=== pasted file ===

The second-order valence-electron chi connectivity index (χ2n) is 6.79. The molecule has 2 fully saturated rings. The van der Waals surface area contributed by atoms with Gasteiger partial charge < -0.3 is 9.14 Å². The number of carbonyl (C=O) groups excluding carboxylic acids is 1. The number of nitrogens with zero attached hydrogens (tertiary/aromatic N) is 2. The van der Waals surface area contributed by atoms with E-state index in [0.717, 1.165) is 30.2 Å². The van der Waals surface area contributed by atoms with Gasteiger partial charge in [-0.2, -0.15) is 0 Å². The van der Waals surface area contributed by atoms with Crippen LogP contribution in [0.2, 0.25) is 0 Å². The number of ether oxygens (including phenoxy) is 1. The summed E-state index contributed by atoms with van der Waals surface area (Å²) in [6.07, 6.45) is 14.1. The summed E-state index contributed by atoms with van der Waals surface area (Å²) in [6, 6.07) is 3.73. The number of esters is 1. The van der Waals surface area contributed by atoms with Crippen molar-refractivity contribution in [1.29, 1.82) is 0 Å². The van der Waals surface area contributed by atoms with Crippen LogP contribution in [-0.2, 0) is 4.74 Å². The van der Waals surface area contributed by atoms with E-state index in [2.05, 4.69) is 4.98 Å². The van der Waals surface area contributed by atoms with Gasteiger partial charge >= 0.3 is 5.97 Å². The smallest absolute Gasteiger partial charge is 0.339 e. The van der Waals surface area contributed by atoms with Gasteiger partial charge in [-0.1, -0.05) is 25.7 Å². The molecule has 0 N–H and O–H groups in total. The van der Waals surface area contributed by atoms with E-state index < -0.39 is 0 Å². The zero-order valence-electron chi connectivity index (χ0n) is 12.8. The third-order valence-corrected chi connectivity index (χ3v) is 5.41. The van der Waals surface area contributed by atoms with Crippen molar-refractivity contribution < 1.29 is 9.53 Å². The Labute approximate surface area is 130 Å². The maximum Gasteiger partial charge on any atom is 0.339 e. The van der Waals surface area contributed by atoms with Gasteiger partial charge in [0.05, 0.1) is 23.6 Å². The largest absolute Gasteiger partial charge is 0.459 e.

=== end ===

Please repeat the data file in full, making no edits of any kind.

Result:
The second-order valence-electron chi connectivity index (χ2n) is 6.79. The molecule has 2 fully saturated rings. The van der Waals surface area contributed by atoms with Gasteiger partial charge < -0.3 is 9.14 Å². The number of carbonyl (C=O) groups excluding carboxylic acids is 1. The number of nitrogens with zero attached hydrogens (tertiary/aromatic N) is 2. The van der Waals surface area contributed by atoms with E-state index in [0.717, 1.165) is 30.2 Å². The van der Waals surface area contributed by atoms with Gasteiger partial charge in [-0.2, -0.15) is 0 Å². The van der Waals surface area contributed by atoms with Crippen LogP contribution in [0.2, 0.25) is 0 Å². The number of ether oxygens (including phenoxy) is 1. The summed E-state index contributed by atoms with van der Waals surface area (Å²) in [6.07, 6.45) is 14.1. The summed E-state index contributed by atoms with van der Waals surface area (Å²) in [6, 6.07) is 3.73. The number of esters is 1. The van der Waals surface area contributed by atoms with Crippen molar-refractivity contribution in [1.29, 1.82) is 0 Å². The van der Waals surface area contributed by atoms with Crippen LogP contribution in [-0.2, 0) is 4.74 Å². The van der Waals surface area contributed by atoms with E-state index in [2.05, 4.69) is 4.98 Å². The van der Waals surface area contributed by atoms with Gasteiger partial charge >= 0.3 is 5.97 Å². The smallest absolute Gasteiger partial charge is 0.339 e. The van der Waals surface area contributed by atoms with Gasteiger partial charge in [-0.1, -0.05) is 25.7 Å². The molecule has 0 N–H and O–H groups in total. The van der Waals surface area contributed by atoms with E-state index < -0.39 is 0 Å². The zero-order valence-electron chi connectivity index (χ0n) is 12.8. The third-order valence-corrected chi connectivity index (χ3v) is 5.41. The van der Waals surface area contributed by atoms with Crippen molar-refractivity contribution < 1.29 is 9.53 Å². The Labute approximate surface area is 130 Å². The maximum Gasteiger partial charge on any atom is 0.339 e. The van der Waals surface area contributed by atoms with Gasteiger partial charge in [0.05, 0.1) is 23.6 Å². The largest absolute Gasteiger partial charge is 0.459 e.